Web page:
"A client's site, his budget and his program--how many bedrooms . . . the need for such things as a home office . . . --obviously play a role in determining the final form. But these things must be fit into [Charles] Gwathmey and [Robert] Siegel's continuing quest to explore the nature of architectural space." Paul Goldberger, "The Masterpieces They Call Home," New York Times Magazine, 12 March 1995.


"[T]he show ['Wordrobe,' at the Metropolitan Museum of Art's Costume Institute] is an investigation of the use of letters, words, numbers, and printed messages in the clothes of the twentieth century." Tobi Tobias, "Read My Clothes," New York, 15 September 1997.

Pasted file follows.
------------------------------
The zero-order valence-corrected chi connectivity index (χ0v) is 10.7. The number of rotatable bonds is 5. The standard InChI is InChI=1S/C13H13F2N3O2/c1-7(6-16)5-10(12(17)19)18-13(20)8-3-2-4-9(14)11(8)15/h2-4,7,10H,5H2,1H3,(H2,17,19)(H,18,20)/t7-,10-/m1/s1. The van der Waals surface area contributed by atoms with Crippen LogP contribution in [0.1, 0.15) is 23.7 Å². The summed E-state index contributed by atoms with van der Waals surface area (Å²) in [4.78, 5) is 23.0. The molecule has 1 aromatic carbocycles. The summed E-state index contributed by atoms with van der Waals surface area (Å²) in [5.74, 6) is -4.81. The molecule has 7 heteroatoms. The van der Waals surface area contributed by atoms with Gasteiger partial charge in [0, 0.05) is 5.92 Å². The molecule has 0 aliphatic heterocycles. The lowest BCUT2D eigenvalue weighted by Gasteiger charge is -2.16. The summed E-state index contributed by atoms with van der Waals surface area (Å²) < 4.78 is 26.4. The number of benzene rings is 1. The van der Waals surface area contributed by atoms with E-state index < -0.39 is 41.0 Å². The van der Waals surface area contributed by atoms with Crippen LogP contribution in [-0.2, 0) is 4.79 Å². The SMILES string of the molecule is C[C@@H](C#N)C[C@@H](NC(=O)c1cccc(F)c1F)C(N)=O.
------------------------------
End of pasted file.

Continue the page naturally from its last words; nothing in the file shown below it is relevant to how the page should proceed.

"Recent paintings that investigate spatial ambiguity through the juxtaposition of patterns. . . ." Art (Gallery Listings), New York, 15 September 1997.


"Robert Gober [has a] . . . reputation for . . . uncannily provocative sculptures and installations, at once witty and disturbing. A leg, replete with hair, trouser, sock and shoe, juts from a wall." Steven Henry Madoff, "After the Roaring 80's in Art, a Decade of Quieter Voices," New York Times, 2 November 1997.


"The films and videos are more integrated with the rest of the biennial than usual, and quirkier than much of it. David Hammons's short video of a man kicking a bucket down a street is a wry dirge." Michael Kimmelman, "Narratives Snagged on the Cutting Edge," New York Times, 21 March 1997.

Redefine (Reinvent)

"Theory can redefine architecture or derail it." Ada Louise Huxtable, "The New Architecture," New York Review of Books, 6 April 1995.


Techno-Seduction exhibition co-sponsored by the College Art Association--CAA News, Vol. 22, No. 2, March/April 1997. Michael Kimmelman, "Inventing Shapes to Tease the Mind and Eye," New York Times, 26 September 1997.